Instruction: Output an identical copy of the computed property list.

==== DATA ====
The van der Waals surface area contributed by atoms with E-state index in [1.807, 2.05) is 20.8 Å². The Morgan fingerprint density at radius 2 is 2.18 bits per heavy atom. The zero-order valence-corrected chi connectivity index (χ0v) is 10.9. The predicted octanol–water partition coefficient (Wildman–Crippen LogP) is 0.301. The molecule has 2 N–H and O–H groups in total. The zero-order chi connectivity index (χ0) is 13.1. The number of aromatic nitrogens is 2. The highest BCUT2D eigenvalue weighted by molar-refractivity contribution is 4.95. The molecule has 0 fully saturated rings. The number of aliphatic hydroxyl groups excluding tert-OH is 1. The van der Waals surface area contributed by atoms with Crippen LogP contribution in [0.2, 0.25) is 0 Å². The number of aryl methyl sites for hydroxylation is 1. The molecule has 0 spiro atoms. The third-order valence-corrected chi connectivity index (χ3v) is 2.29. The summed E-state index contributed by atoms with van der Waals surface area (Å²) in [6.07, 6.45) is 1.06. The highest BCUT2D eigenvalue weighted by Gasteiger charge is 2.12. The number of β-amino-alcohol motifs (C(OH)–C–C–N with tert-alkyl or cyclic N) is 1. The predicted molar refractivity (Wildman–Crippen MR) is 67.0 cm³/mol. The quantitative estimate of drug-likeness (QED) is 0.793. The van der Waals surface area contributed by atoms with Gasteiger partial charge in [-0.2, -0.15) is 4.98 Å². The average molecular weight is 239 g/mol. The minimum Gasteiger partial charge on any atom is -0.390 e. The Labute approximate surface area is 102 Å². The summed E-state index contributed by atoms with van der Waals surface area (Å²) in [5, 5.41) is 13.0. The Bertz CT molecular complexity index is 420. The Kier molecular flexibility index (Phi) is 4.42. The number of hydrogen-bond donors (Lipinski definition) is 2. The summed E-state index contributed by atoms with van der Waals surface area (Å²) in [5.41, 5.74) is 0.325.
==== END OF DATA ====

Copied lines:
The van der Waals surface area contributed by atoms with E-state index in [1.807, 2.05) is 20.8 Å². The Morgan fingerprint density at radius 2 is 2.18 bits per heavy atom. The zero-order valence-corrected chi connectivity index (χ0v) is 10.9. The predicted octanol–water partition coefficient (Wildman–Crippen LogP) is 0.301. The molecule has 2 N–H and O–H groups in total. The zero-order chi connectivity index (χ0) is 13.1. The number of aromatic nitrogens is 2. The highest BCUT2D eigenvalue weighted by molar-refractivity contribution is 4.95. The molecule has 0 fully saturated rings. The number of aliphatic hydroxyl groups excluding tert-OH is 1. The van der Waals surface area contributed by atoms with Crippen LogP contribution in [0.2, 0.25) is 0 Å². The number of aryl methyl sites for hydroxylation is 1. The molecule has 0 spiro atoms. The third-order valence-corrected chi connectivity index (χ3v) is 2.29. The summed E-state index contributed by atoms with van der Waals surface area (Å²) in [6.07, 6.45) is 1.06. The highest BCUT2D eigenvalue weighted by Gasteiger charge is 2.12. The number of β-amino-alcohol motifs (C(OH)–C–C–N with tert-alkyl or cyclic N) is 1. The predicted molar refractivity (Wildman–Crippen MR) is 67.0 cm³/mol. The quantitative estimate of drug-likeness (QED) is 0.793. The van der Waals surface area contributed by atoms with Gasteiger partial charge in [-0.2, -0.15) is 4.98 Å². The average molecular weight is 239 g/mol. The minimum Gasteiger partial charge on any atom is -0.390 e. The Labute approximate surface area is 102 Å². The summed E-state index contributed by atoms with van der Waals surface area (Å²) in [5, 5.41) is 13.0. The Bertz CT molecular complexity index is 420. The Kier molecular flexibility index (Phi) is 4.42. The number of hydrogen-bond donors (Lipinski definition) is 2. The summed E-state index contributed by atoms with van der Waals surface area (Å²) in [5.41, 5.74) is 0.325.